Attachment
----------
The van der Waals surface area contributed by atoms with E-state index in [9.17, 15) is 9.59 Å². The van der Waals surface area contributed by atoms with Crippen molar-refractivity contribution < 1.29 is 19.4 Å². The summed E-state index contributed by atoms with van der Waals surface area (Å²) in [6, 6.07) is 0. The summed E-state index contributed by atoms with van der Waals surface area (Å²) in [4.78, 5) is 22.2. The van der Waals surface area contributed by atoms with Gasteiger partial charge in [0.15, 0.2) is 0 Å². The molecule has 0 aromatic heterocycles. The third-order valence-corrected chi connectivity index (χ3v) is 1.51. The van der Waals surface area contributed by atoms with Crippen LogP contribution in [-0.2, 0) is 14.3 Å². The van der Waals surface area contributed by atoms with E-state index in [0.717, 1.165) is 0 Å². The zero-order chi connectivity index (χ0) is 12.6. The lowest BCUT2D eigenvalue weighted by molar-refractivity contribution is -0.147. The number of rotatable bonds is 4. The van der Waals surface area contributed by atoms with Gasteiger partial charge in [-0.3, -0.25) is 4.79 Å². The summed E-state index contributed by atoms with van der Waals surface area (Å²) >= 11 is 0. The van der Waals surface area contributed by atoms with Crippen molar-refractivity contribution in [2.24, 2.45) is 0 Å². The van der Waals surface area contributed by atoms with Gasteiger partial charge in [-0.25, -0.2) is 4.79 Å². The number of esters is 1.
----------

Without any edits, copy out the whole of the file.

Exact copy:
The van der Waals surface area contributed by atoms with E-state index in [9.17, 15) is 9.59 Å². The van der Waals surface area contributed by atoms with Crippen molar-refractivity contribution < 1.29 is 19.4 Å². The summed E-state index contributed by atoms with van der Waals surface area (Å²) in [6, 6.07) is 0. The summed E-state index contributed by atoms with van der Waals surface area (Å²) in [4.78, 5) is 22.2. The van der Waals surface area contributed by atoms with Gasteiger partial charge in [0.15, 0.2) is 0 Å². The molecule has 0 aromatic heterocycles. The third-order valence-corrected chi connectivity index (χ3v) is 1.51. The van der Waals surface area contributed by atoms with Crippen LogP contribution in [-0.2, 0) is 14.3 Å². The van der Waals surface area contributed by atoms with E-state index in [0.717, 1.165) is 0 Å². The zero-order chi connectivity index (χ0) is 12.6. The lowest BCUT2D eigenvalue weighted by molar-refractivity contribution is -0.147. The number of rotatable bonds is 4. The van der Waals surface area contributed by atoms with Gasteiger partial charge in [-0.3, -0.25) is 4.79 Å². The summed E-state index contributed by atoms with van der Waals surface area (Å²) >= 11 is 0. The van der Waals surface area contributed by atoms with Crippen molar-refractivity contribution in [2.24, 2.45) is 0 Å². The van der Waals surface area contributed by atoms with Gasteiger partial charge in [-0.25, -0.2) is 4.79 Å². The number of esters is 1.